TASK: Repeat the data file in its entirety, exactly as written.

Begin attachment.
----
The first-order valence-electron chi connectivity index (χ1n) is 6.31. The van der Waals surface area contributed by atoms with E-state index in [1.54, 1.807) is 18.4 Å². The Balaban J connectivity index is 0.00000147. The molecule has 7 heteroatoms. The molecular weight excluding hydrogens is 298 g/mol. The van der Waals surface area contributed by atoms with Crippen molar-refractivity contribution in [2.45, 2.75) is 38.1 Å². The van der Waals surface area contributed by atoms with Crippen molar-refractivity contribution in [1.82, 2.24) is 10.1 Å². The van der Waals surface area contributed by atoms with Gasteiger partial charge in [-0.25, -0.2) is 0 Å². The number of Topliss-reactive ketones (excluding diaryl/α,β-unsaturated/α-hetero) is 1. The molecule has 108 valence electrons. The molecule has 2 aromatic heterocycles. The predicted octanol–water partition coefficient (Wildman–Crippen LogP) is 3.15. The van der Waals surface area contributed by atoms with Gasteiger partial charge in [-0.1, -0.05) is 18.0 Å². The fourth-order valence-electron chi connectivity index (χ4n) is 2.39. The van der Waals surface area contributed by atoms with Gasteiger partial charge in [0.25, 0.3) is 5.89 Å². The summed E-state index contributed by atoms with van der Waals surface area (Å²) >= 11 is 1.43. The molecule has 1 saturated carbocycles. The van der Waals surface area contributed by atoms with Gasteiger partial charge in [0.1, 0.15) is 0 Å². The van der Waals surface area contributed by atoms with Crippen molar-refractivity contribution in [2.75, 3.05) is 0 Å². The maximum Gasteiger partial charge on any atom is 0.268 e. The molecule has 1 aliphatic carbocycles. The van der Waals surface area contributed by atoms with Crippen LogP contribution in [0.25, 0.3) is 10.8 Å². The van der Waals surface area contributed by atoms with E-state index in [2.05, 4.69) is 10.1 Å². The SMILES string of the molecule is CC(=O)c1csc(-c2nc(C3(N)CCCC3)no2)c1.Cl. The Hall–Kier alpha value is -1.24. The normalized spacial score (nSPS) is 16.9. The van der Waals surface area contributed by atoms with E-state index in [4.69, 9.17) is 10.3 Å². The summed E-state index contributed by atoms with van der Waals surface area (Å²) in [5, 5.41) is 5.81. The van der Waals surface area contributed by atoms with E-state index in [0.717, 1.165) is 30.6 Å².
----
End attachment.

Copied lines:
The first-order valence-electron chi connectivity index (χ1n) is 6.31. The van der Waals surface area contributed by atoms with E-state index in [1.54, 1.807) is 18.4 Å². The Balaban J connectivity index is 0.00000147. The molecule has 7 heteroatoms. The molecular weight excluding hydrogens is 298 g/mol. The van der Waals surface area contributed by atoms with Crippen molar-refractivity contribution in [2.45, 2.75) is 38.1 Å². The van der Waals surface area contributed by atoms with Crippen molar-refractivity contribution in [1.82, 2.24) is 10.1 Å². The van der Waals surface area contributed by atoms with Gasteiger partial charge in [-0.25, -0.2) is 0 Å². The number of Topliss-reactive ketones (excluding diaryl/α,β-unsaturated/α-hetero) is 1. The molecule has 108 valence electrons. The molecule has 2 aromatic heterocycles. The predicted octanol–water partition coefficient (Wildman–Crippen LogP) is 3.15. The van der Waals surface area contributed by atoms with Gasteiger partial charge in [-0.1, -0.05) is 18.0 Å². The fourth-order valence-electron chi connectivity index (χ4n) is 2.39. The van der Waals surface area contributed by atoms with Gasteiger partial charge in [0.25, 0.3) is 5.89 Å². The summed E-state index contributed by atoms with van der Waals surface area (Å²) >= 11 is 1.43. The molecule has 1 saturated carbocycles. The van der Waals surface area contributed by atoms with Gasteiger partial charge in [0.1, 0.15) is 0 Å². The van der Waals surface area contributed by atoms with Crippen molar-refractivity contribution in [2.75, 3.05) is 0 Å². The maximum Gasteiger partial charge on any atom is 0.268 e. The molecule has 1 aliphatic carbocycles. The van der Waals surface area contributed by atoms with Crippen LogP contribution in [0.25, 0.3) is 10.8 Å². The van der Waals surface area contributed by atoms with E-state index in [2.05, 4.69) is 10.1 Å². The SMILES string of the molecule is CC(=O)c1csc(-c2nc(C3(N)CCCC3)no2)c1.Cl. The Hall–Kier alpha value is -1.24. The normalized spacial score (nSPS) is 16.9. The van der Waals surface area contributed by atoms with E-state index in [4.69, 9.17) is 10.3 Å². The summed E-state index contributed by atoms with van der Waals surface area (Å²) in [5, 5.41) is 5.81. The van der Waals surface area contributed by atoms with E-state index in [0.717, 1.165) is 30.6 Å².